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Thread: Found it! Well part of it.

  1. #1
    Join Date
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    Found it! Well part of it.

    My Unisaw has started making a funny noise a few weeks ago. I couldn't figure out what it was. I figured it would either quit or get worse. When it got worse I could find it.

    Today I was changing the blade to a dado stack. With the blade off, I raised the shaft up to make it easier to reach when I noticed a spiral pattern in the dust on the elevating shaft. A quick look and I saw the noise maker. The pulley on the motor was rubbing on the shaft.

    That meant I had to take the top off but the fix was simple enough. What I found was that set screw was missing in the pulley. Probably laying somewhere in the sawdust. I ran a HUGE old TV magnet in there but found nothing but the metal cabinet. Luckily I had a set screw in my parts. Put it back together, aligned it and no noise!
    God grant me the senility to forget the people I never liked anyway,
    the good fortune to run into the ones I do,
    and the eyesight to tell the difference.


    Kudzu Craft Lightweight Skin on frame Kayaks.
    Custom built boats and Kits

  2. #2
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    Doesn't sound too bad, it's nice when things go that easy.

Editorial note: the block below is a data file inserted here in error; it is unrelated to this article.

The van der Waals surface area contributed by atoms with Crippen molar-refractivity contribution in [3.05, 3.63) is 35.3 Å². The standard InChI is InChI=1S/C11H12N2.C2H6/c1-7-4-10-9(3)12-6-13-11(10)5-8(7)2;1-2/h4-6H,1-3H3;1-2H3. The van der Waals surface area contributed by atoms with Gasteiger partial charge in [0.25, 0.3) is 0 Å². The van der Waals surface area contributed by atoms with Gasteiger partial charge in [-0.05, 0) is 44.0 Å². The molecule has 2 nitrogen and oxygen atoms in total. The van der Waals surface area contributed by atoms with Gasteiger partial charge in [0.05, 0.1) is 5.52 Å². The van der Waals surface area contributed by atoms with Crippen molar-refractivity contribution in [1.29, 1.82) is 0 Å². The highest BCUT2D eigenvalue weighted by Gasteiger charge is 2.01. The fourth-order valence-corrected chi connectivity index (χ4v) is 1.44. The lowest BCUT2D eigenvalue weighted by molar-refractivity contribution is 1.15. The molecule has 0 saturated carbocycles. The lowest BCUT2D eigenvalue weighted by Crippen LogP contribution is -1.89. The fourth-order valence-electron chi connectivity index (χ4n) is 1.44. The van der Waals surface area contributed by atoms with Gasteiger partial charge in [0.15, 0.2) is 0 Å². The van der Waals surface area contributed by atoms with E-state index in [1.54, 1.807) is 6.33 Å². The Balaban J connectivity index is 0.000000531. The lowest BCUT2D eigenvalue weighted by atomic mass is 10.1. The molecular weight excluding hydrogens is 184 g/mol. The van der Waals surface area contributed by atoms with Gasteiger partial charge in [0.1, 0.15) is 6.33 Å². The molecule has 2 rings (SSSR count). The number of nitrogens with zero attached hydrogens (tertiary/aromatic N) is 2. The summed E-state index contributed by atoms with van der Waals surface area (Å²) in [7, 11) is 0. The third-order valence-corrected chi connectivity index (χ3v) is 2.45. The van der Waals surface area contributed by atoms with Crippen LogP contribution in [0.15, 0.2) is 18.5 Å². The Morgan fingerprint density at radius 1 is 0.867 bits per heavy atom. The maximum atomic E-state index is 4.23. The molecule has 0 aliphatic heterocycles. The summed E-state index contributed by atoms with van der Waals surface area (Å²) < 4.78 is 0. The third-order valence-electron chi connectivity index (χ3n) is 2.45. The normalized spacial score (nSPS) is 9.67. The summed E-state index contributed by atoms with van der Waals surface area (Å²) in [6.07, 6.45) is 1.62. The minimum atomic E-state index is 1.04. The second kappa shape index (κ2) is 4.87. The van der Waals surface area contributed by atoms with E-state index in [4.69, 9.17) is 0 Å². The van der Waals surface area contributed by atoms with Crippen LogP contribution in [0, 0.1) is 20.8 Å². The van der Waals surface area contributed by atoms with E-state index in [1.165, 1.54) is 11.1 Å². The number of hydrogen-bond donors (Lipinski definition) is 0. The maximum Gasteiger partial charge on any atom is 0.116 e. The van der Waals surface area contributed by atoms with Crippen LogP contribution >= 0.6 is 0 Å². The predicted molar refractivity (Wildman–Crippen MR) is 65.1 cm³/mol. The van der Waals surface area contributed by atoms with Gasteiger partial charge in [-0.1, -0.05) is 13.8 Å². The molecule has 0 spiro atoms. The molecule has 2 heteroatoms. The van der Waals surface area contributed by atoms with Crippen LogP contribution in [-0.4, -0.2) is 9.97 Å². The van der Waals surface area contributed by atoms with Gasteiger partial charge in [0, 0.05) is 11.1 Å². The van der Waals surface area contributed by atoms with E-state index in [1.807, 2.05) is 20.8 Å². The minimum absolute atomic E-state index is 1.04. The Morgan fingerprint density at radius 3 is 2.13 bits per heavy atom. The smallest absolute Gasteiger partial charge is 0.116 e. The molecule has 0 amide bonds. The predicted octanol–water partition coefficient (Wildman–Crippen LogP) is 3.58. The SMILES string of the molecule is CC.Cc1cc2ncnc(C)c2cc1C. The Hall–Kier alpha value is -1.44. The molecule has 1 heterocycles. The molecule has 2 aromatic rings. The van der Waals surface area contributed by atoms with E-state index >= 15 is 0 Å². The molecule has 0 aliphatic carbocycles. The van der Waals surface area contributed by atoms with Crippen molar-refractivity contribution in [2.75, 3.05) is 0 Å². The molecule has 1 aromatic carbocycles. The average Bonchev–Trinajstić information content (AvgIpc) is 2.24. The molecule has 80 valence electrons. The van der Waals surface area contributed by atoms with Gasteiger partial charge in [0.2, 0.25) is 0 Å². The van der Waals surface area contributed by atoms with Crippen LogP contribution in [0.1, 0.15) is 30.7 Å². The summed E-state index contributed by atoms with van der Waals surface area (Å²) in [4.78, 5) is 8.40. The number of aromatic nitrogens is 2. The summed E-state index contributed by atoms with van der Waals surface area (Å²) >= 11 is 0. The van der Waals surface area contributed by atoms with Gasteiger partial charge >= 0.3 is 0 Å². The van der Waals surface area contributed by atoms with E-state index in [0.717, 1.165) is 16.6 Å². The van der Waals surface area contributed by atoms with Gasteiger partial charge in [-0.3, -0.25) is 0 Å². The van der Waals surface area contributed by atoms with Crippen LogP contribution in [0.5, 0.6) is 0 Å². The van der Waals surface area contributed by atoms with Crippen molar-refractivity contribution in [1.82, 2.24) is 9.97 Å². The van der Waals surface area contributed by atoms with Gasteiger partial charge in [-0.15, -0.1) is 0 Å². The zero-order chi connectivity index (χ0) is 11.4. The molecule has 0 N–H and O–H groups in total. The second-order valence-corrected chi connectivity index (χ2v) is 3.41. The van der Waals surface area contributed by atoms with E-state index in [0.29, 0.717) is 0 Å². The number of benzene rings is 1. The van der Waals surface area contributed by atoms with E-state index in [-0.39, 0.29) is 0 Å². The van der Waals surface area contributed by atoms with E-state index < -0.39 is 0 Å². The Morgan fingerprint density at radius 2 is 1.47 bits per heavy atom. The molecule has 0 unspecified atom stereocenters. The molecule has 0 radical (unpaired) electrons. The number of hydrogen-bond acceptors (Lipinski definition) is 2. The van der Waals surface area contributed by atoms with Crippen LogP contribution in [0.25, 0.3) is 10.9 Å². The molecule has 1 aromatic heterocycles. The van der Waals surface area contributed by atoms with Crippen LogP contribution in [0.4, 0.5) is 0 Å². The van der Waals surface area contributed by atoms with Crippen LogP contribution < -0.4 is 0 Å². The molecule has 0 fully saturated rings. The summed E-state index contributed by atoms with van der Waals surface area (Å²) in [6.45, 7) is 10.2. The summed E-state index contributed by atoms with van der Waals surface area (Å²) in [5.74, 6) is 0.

Darren

    To a small child, the perfect granddad is unafraid of big dogs and fierce storms but absolutely terrified of the word “boo.” – Robert Brault

  3. #3
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    Isn't it nice when a plan comes together?
    When the going gets weird, the weird turn pro. - Hunter S. Thompson
    When the weird get going, they start their own forum. - Vaughn McMillan

    workingwoods.com

  4. #4
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    Nice to see it was a straight forward fix, unlike your tractor eh
    The pessimist complains about the wind; the optimist expects it to change; the realist adjusts the sails.
    William Arthur Ward

  5. #5
    Jeff I am laughing, not at you but the situation. I had something similar on my bandsaw. With a very low amount of shop time, when I do get in my shop, I go, go,go...